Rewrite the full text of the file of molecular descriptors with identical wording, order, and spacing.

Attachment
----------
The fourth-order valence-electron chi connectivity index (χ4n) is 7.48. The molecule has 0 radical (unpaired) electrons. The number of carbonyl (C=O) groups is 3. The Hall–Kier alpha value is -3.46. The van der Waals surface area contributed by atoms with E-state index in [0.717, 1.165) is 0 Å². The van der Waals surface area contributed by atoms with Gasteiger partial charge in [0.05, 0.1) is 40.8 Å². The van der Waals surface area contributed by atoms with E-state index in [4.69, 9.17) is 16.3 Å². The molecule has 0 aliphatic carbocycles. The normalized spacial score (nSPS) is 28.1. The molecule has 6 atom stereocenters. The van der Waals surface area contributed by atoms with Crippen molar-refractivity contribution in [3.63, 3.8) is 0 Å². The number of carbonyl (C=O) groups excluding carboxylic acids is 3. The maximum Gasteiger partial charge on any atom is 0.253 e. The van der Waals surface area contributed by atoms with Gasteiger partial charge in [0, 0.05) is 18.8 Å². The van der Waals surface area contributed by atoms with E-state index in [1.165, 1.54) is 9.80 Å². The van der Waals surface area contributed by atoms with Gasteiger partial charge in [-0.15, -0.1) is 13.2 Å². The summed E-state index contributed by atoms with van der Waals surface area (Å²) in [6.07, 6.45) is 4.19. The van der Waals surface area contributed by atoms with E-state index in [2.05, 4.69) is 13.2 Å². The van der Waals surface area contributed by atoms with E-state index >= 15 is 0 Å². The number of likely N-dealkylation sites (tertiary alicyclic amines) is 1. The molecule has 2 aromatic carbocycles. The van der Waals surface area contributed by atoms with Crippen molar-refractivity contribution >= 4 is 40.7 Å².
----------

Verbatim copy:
The fourth-order valence-electron chi connectivity index (χ4n) is 7.48. The molecule has 0 radical (unpaired) electrons. The number of carbonyl (C=O) groups is 3. The Hall–Kier alpha value is -3.46. The van der Waals surface area contributed by atoms with E-state index in [0.717, 1.165) is 0 Å². The van der Waals surface area contributed by atoms with Gasteiger partial charge in [0.05, 0.1) is 40.8 Å². The van der Waals surface area contributed by atoms with E-state index in [4.69, 9.17) is 16.3 Å². The molecule has 0 aliphatic carbocycles. The normalized spacial score (nSPS) is 28.1. The molecule has 6 atom stereocenters. The van der Waals surface area contributed by atoms with Crippen molar-refractivity contribution in [3.63, 3.8) is 0 Å². The number of carbonyl (C=O) groups excluding carboxylic acids is 3. The maximum Gasteiger partial charge on any atom is 0.253 e. The van der Waals surface area contributed by atoms with Gasteiger partial charge in [0, 0.05) is 18.8 Å². The van der Waals surface area contributed by atoms with E-state index in [1.165, 1.54) is 9.80 Å². The van der Waals surface area contributed by atoms with Gasteiger partial charge in [-0.15, -0.1) is 13.2 Å². The summed E-state index contributed by atoms with van der Waals surface area (Å²) in [6.07, 6.45) is 4.19. The van der Waals surface area contributed by atoms with E-state index in [2.05, 4.69) is 13.2 Å². The van der Waals surface area contributed by atoms with E-state index >= 15 is 0 Å². The number of likely N-dealkylation sites (tertiary alicyclic amines) is 1. The molecule has 2 aromatic carbocycles. The van der Waals surface area contributed by atoms with Crippen molar-refractivity contribution >= 4 is 40.7 Å².